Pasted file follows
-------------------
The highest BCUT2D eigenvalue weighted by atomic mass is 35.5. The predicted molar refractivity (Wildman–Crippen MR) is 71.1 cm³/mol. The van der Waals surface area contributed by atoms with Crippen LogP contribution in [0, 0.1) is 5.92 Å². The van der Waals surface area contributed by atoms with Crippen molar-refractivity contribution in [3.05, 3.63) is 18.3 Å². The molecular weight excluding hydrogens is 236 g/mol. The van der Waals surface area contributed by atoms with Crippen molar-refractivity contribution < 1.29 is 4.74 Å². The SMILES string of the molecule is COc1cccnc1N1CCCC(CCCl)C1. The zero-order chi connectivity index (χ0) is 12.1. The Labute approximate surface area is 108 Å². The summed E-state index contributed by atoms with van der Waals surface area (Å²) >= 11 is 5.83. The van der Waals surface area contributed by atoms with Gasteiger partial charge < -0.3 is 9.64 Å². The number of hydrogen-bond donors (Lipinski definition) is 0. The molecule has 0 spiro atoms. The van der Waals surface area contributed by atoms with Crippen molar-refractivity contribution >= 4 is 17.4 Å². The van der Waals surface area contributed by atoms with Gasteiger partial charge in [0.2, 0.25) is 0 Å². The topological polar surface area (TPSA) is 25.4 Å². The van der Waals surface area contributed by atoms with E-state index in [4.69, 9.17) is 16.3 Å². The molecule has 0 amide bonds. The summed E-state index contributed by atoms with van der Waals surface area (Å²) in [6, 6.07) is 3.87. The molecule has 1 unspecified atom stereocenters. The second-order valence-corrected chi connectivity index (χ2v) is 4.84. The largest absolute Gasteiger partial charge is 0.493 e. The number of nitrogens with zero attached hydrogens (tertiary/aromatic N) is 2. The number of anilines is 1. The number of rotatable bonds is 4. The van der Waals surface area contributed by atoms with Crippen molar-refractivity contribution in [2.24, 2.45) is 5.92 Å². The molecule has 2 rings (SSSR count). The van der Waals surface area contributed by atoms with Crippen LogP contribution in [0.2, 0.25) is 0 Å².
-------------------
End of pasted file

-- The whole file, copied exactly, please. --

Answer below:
The highest BCUT2D eigenvalue weighted by atomic mass is 35.5. The predicted molar refractivity (Wildman–Crippen MR) is 71.1 cm³/mol. The van der Waals surface area contributed by atoms with Crippen LogP contribution in [0, 0.1) is 5.92 Å². The van der Waals surface area contributed by atoms with Crippen molar-refractivity contribution in [3.05, 3.63) is 18.3 Å². The molecular weight excluding hydrogens is 236 g/mol. The van der Waals surface area contributed by atoms with Crippen molar-refractivity contribution < 1.29 is 4.74 Å². The SMILES string of the molecule is COc1cccnc1N1CCCC(CCCl)C1. The zero-order chi connectivity index (χ0) is 12.1. The Labute approximate surface area is 108 Å². The summed E-state index contributed by atoms with van der Waals surface area (Å²) >= 11 is 5.83. The van der Waals surface area contributed by atoms with Gasteiger partial charge < -0.3 is 9.64 Å². The number of hydrogen-bond donors (Lipinski definition) is 0. The molecule has 0 spiro atoms. The van der Waals surface area contributed by atoms with Crippen molar-refractivity contribution >= 4 is 17.4 Å². The van der Waals surface area contributed by atoms with Gasteiger partial charge in [0.2, 0.25) is 0 Å². The topological polar surface area (TPSA) is 25.4 Å². The van der Waals surface area contributed by atoms with E-state index in [4.69, 9.17) is 16.3 Å². The molecule has 0 amide bonds. The summed E-state index contributed by atoms with van der Waals surface area (Å²) in [6, 6.07) is 3.87. The molecule has 1 unspecified atom stereocenters. The second-order valence-corrected chi connectivity index (χ2v) is 4.84. The largest absolute Gasteiger partial charge is 0.493 e. The number of nitrogens with zero attached hydrogens (tertiary/aromatic N) is 2. The number of anilines is 1. The number of rotatable bonds is 4. The van der Waals surface area contributed by atoms with Crippen molar-refractivity contribution in [2.24, 2.45) is 5.92 Å². The molecule has 2 rings (SSSR count). The van der Waals surface area contributed by atoms with Crippen LogP contribution in [0.2, 0.25) is 0 Å².